Discussion turned to Debate
So the afternoons work was concentrated on evening out volume levels across the ranks. Every building has its own ‘resonant frequency’. At St Bride’s this is bottom A and since adding a bass sub-woofer in recent weeks the irritation of this bump in sound volume had increased. With individual note volume controls for each stop it is relatively easy to get good balance and after a while discussion with Matthew turned to debate as to whether leaving some ‘bumps’ about the place actually gave rise to a more realistic instrument. I don’t want to start off too much of a debate but I guess it will be in the size of the bumps!
After a couple of hours work the dominance of bottom A coming mainly from pedal ranks had been tempered and time was available to explore some new voice models available since this instrument was installed. We found a much more ‘French’ Vox Humana and replaced the Clarinet with a Krumhorn more appropriate for use as a choir solo reed.
It is interesting how this work of regulation can be a very iterative process. Often it is not until some stops are used in combination that volume levels of individual notes really stand out as irregular. Going back to the individual note then confirms a difference that was nowhere like so apparent as when the voice was regulated on its own.
Now I would not pretend in any way to be experienced in voicing but I have noticed this with my home instrument when playing a certain piece with a solo line reveals a very overly loud or soft note in a way that it is not heard when just considered against adjacent notes of the same rank. I wonder what is going on in the brains processing of sound that allows these differences to be far more obvious when set in a different context, a point that Matthew listening with me had also experienced.
What does the future hold?
So it now remains to be seen what form of work is commissioned for the pipe organ. The electrical repairs required are substantial and since it is at least 30 years since work was last carried out the usual dilemma faces the instrument. Do the bare minimum and hope all else keeps going or bite on what will undoubtedly be a very substantial bullet and while the instrument is apart fix all other ills that are evident to one degree or another.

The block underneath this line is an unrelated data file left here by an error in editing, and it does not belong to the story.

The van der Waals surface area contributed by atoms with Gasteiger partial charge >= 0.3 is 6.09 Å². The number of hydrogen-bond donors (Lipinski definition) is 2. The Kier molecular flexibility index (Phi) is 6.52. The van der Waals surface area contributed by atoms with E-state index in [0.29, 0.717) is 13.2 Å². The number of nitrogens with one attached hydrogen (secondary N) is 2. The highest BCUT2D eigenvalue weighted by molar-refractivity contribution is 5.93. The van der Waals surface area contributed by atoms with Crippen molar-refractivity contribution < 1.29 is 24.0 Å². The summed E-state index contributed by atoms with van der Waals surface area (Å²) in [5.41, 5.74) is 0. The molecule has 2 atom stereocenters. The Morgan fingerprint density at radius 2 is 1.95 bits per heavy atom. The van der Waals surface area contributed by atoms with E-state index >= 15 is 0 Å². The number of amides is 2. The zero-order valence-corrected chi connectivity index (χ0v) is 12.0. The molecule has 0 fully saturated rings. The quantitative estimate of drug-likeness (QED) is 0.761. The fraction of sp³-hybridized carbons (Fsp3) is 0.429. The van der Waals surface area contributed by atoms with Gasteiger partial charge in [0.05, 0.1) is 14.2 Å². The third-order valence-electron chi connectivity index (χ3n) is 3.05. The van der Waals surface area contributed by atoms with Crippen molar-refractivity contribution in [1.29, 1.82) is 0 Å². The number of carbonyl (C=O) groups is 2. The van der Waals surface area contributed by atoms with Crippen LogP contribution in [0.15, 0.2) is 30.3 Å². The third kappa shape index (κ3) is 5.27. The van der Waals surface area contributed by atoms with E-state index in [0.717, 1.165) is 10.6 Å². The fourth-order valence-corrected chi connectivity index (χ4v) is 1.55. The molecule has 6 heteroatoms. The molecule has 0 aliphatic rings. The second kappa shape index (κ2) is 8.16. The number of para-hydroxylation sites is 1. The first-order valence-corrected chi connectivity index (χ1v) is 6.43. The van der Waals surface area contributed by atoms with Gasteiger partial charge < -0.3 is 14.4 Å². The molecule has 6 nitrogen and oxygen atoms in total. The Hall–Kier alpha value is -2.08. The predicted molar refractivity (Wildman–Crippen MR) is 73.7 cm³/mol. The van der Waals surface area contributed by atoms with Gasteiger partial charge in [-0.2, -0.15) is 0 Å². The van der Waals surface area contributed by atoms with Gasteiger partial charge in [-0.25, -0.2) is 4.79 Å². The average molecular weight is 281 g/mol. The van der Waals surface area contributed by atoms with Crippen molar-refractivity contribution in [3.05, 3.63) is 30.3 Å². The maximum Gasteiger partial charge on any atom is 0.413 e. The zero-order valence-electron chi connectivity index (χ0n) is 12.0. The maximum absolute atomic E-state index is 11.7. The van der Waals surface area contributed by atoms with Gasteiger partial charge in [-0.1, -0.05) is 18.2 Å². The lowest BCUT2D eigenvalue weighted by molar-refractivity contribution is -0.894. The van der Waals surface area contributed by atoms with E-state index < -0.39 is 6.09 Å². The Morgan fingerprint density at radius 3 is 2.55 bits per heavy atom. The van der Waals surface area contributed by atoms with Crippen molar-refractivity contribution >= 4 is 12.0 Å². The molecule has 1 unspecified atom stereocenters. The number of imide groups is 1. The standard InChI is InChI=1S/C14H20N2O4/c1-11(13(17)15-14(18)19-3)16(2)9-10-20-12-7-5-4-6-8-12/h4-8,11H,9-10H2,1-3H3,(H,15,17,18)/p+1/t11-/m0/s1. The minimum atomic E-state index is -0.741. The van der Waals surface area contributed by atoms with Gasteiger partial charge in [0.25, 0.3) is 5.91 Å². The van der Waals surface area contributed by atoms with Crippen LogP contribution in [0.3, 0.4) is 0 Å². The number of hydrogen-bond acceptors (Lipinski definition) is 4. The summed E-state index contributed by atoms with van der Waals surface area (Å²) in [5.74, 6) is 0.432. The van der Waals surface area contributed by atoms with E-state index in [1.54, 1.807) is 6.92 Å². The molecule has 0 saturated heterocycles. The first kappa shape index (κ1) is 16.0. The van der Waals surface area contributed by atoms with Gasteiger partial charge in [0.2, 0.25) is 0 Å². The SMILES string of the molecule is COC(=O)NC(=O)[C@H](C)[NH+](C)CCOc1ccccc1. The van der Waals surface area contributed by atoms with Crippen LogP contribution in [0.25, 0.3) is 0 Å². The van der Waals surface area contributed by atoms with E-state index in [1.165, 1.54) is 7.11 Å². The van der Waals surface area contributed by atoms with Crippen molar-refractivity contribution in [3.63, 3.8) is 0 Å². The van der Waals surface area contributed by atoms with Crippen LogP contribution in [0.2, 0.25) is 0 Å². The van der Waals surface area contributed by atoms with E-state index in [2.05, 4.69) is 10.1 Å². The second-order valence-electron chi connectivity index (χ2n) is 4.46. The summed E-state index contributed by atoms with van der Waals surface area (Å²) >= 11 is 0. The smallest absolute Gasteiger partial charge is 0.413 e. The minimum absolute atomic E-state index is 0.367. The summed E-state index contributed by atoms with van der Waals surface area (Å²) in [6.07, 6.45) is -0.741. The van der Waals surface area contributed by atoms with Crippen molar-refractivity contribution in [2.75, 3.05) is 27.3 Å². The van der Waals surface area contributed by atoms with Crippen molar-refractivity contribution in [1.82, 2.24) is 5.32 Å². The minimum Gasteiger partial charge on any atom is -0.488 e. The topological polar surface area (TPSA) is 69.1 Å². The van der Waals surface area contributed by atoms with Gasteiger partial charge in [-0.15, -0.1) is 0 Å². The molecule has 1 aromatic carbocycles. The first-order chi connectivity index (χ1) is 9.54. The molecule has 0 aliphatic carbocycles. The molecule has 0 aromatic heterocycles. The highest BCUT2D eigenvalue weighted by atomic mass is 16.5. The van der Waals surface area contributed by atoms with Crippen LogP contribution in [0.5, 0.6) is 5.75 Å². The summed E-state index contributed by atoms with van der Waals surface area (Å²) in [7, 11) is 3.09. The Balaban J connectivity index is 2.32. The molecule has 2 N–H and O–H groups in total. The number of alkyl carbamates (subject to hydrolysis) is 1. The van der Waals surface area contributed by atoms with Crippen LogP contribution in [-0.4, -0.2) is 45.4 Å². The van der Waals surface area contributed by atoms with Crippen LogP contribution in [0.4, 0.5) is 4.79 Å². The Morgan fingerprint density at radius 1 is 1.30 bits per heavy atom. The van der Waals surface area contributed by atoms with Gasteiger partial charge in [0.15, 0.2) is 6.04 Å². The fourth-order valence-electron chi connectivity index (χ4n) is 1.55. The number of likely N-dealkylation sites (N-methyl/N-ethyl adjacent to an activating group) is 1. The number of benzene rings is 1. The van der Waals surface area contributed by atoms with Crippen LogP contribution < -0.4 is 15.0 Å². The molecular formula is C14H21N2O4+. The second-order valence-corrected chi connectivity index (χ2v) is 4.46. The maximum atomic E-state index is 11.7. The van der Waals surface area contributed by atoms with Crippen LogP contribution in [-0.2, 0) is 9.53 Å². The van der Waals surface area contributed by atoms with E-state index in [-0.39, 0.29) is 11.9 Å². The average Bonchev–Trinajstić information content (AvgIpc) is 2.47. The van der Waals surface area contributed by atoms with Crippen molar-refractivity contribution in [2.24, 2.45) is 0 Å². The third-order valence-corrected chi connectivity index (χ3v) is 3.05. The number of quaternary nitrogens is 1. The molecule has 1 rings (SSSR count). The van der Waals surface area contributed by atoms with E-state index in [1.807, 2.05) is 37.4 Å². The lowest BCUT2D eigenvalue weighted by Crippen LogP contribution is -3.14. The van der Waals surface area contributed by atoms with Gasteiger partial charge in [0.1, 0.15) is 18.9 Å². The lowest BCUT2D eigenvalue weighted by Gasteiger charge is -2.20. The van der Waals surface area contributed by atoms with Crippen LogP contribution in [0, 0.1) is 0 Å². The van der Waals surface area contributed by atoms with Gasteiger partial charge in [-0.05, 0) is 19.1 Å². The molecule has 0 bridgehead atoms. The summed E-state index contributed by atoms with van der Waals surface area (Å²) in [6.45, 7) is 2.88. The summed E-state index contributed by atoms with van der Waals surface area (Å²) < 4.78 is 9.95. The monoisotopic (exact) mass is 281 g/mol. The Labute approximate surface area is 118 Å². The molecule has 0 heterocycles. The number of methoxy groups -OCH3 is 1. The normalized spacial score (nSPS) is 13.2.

What is certain is that the lightening strike while having caused great damage to electrical systems, St Brides saw far worse in the war as the pictures show. St Bride’s has proved its resilience and holds a cherished place in the musical world of London. I am confident that a mighty pipe organ will once again bless this church with its music. Will it be a repaired Compton or a bolder scheme that embraces all the new technologies now available? A combination organ perhaps or include a midi linked single manual in the nave that allows the Director of Music to accompany as well as direct if an organist is not available?
Whatever to final plan I am sure it will be well worth the wait.
* Images from https://www.british-history.ac.uk/survey-london/bk15/plate-34 and https://www.british-history.ac.uk/survey-london/bk15/plate-35
** Image from https://www.british-history.ac.uk/survey-london/bk15/plate-58
I have had a passion for church organs since the tender age of 12. I own and run Viscount Organs with a close attention to the detail that musicians appreciate; and a clear understanding of the benefits of digital technology and keeping to the traditional and emotional elements of organ playing.